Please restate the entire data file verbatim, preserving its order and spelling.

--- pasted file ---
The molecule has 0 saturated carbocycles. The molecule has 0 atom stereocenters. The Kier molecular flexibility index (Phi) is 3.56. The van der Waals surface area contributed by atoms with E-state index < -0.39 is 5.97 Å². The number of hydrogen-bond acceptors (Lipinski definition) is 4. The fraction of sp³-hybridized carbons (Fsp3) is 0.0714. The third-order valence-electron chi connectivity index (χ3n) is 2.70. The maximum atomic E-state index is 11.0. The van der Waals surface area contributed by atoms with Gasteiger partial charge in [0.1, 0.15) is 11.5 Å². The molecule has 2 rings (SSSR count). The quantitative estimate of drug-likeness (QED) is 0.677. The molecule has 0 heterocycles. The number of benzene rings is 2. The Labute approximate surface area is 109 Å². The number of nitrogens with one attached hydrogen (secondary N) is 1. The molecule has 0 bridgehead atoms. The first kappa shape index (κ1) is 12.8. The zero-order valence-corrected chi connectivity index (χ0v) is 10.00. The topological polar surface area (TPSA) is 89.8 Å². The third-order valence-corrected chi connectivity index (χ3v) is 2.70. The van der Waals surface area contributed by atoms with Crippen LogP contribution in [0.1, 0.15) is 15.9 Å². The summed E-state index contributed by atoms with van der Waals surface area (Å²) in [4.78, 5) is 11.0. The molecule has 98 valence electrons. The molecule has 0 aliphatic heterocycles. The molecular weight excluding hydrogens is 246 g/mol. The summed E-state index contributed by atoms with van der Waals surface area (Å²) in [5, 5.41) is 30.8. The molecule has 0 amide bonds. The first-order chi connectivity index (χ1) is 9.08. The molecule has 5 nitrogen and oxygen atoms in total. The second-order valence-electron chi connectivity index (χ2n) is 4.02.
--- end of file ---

The molecule has 0 saturated carbocycles. The molecule has 0 atom stereocenters. The Kier molecular flexibility index (Phi) is 3.56. The van der Waals surface area contributed by atoms with E-state index < -0.39 is 5.97 Å². The number of hydrogen-bond acceptors (Lipinski definition) is 4. The fraction of sp³-hybridized carbons (Fsp3) is 0.0714. The third-order valence-electron chi connectivity index (χ3n) is 2.70. The maximum atomic E-state index is 11.0. The van der Waals surface area contributed by atoms with Gasteiger partial charge in [0.1, 0.15) is 11.5 Å². The molecule has 2 rings (SSSR count). The quantitative estimate of drug-likeness (QED) is 0.677. The molecule has 0 heterocycles. The number of benzene rings is 2. The Labute approximate surface area is 109 Å². The number of nitrogens with one attached hydrogen (secondary N) is 1. The molecule has 0 bridgehead atoms. The first kappa shape index (κ1) is 12.8. The zero-order valence-corrected chi connectivity index (χ0v) is 10.00. The topological polar surface area (TPSA) is 89.8 Å². The third-order valence-corrected chi connectivity index (χ3v) is 2.70. The van der Waals surface area contributed by atoms with Crippen LogP contribution in [0.1, 0.15) is 15.9 Å². The summed E-state index contributed by atoms with van der Waals surface area (Å²) in [4.78, 5) is 11.0. The molecule has 98 valence electrons. The molecule has 0 aliphatic heterocycles. The molecular weight excluding hydrogens is 246 g/mol. The summed E-state index contributed by atoms with van der Waals surface area (Å²) in [5, 5.41) is 30.8. The molecule has 0 amide bonds. The first-order chi connectivity index (χ1) is 9.08. The molecule has 5 nitrogen and oxygen atoms in total. The second-order valence-electron chi connectivity index (χ2n) is 4.02.